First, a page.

McDonald's is one of the most global companies in the world with only about 31.5% of revenue coming from the United States. They cater to local populations in terms of building their menu offerings. By constantly innovating and trying out new ideas on a smaller scale in one demographic, the company is able to take the best ideas and scale them across the global platform when it makes sense to do so. Another area where McDonald's simply has no peer in terms of the restaurant business is its ability to leverage its size in advertising and marketing its brand and offerings. McDonald's is one of the most valuable brands in the world and almost anywhere in the globe that you are, you'll find bustling McDonald's locations. McDonald's has attempted to reduce its reliance on its core hamburger, fries, etc. and is now offering more salads and wrap-type offerings that are healthier. I believe the increased selection is paramount to keeping traffic to the restaurants consistent in this much more health conscious society. Obviously the United States' increasing obesity issues show that we aren't winning the Battle of the Bulge, but restaurants must have a decent selection for health conscious moms, who might want to take their kids to McDonald's to partake in the atmosphere and kid's food offerings. I believe that there is a significant demographic of people that go to McDonald's regularly for coffee, smoothies, salads etc. that probably would never really go there if it weren't for these offerings.
As part of its drive to improve the customer experience, the company is aggressively renovating its restaurants across the globe to a more modern feel. In 2012, McDonald's invested about $2.9 billion into the business through a balanced approach of new restaurant openings and enhancement of existing restaurants. Through September the company has opened 812 restaurants and is on pace to finish the year with over 1,300 new restaurants. Because of the high returns that these new restaurants are generating, the company is able to improve its operating leverage over the long-term. This really creates a snowball-effect, where the scale, distribution and R&D advantages continue to increase over its competitors. There are a lot of competitors and taste preferences do change. McDonald's has misfired in the past, but I believe the company's brand, global distribution, and financial stability provide it with a wonderful opportunity to pick up market share in the future.
Currently McDonald's is experiencing some pressure from a weak global economic environment. Their comp store numbers were actually stronger during the "Great Recession" than the current stagnating environment, and I believe a real factor in this is the global nature of its business. The current economic environment is weak across the globe, with few if no real pockets of strength across the major markets for McDonald's. The company continues to increase market share and is making a very large investment in China, which offers huge potential for the company. In 2012, the company is on pace to open 225-250 restaurants and McDonald's is on pace to have 2,000 restaurants operating in the country by the end of 2013. I believe that McDonald's has every opportunity to make China just as big for the company as the United States or Europe is over the long-term, which could clearly have an incredible impact on profits. Africa and other parts of Asia also have wide-growth runways for the company to travel down. The company devotes just about all free cash flow not needed for the growth of the business into dividends and share buybacks. The McDonald's share count has been continuously dropping and we've already mentioned the great yield on the stock. McDonald's has tough earnings comps next year, but I believe the company's growth in Asia and an eventual recovery in Europe can be large catalysts for the stock.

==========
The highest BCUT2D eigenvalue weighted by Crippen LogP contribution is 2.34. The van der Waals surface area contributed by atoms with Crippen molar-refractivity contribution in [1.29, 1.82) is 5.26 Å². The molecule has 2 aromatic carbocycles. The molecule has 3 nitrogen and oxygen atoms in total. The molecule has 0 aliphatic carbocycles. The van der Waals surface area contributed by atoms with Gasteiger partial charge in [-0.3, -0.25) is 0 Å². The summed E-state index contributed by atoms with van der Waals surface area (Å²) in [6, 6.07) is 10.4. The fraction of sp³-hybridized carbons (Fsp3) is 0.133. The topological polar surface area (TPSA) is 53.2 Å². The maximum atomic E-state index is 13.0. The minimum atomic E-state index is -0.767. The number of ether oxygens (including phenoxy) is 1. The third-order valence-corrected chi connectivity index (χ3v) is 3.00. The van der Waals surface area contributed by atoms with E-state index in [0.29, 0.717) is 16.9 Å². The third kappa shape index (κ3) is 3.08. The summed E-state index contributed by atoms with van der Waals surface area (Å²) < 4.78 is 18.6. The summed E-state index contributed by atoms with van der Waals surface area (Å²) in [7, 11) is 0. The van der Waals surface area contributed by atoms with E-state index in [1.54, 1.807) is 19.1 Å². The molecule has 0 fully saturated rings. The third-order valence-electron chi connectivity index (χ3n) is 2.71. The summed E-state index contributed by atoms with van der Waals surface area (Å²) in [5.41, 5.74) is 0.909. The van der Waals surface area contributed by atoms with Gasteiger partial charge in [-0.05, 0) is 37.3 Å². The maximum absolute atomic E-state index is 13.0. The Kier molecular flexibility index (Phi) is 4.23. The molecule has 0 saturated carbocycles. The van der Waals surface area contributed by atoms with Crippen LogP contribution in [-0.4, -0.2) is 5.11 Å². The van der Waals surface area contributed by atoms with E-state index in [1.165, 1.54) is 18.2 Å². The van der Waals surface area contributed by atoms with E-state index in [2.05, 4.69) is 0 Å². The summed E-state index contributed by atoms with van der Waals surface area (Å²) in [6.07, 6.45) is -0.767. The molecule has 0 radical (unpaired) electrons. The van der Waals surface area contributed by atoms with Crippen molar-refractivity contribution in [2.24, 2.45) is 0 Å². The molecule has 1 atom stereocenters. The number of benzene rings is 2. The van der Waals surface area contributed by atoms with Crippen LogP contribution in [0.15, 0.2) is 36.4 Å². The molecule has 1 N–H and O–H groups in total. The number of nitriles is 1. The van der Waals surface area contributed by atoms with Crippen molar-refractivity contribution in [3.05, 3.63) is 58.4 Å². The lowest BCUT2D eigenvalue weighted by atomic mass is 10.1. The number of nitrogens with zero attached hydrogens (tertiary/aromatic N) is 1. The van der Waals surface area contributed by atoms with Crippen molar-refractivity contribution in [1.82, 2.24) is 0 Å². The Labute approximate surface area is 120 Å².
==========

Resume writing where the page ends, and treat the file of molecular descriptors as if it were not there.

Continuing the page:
I believe one good strategy an investor can use to invest in McDonald's is what we call the "hybrid" strategy. This would mean buying 100 shares of the stock at $86, selling the January 14 $85 puts for $7.45, and selling the January 2014 $95 calls for $1.95. Assuming you hold your positions till expiration there are 3 different things that can happen.
1) If MCD expires below $85, you would end up owning 200 shares of MCD at a breakeven price of $80.8, which is 6% below the current price. By owning the stock you'd have all of the upside or downside from that cheaper level.
2) If MCD expires above $85 but below $95, you'd still own 100 shares and have made the 3.5% dividend for the year. Your options would have generated $940 of premium, which is about 6% on the maximum risk of $16,160. You'd also have taken any gain or loss that the stock had during that time.
3) If MCD expired above $95, you'll be exercised on your call and will end up selling all of your stock with the put expiring worthless. This means that you would have kept the $940 of premium, the dividend, and have made $900 as the stock increased from $86 to $95. This would be an 11.4% return before the 3.5% dividend.
This strategy isn't designed to make you rich in one year but is instead structured to generate income while taking less risk, as defined by taking a permanent loss of capital. If McDonald's sells off below $80, I'd look to dollar cost average on the position.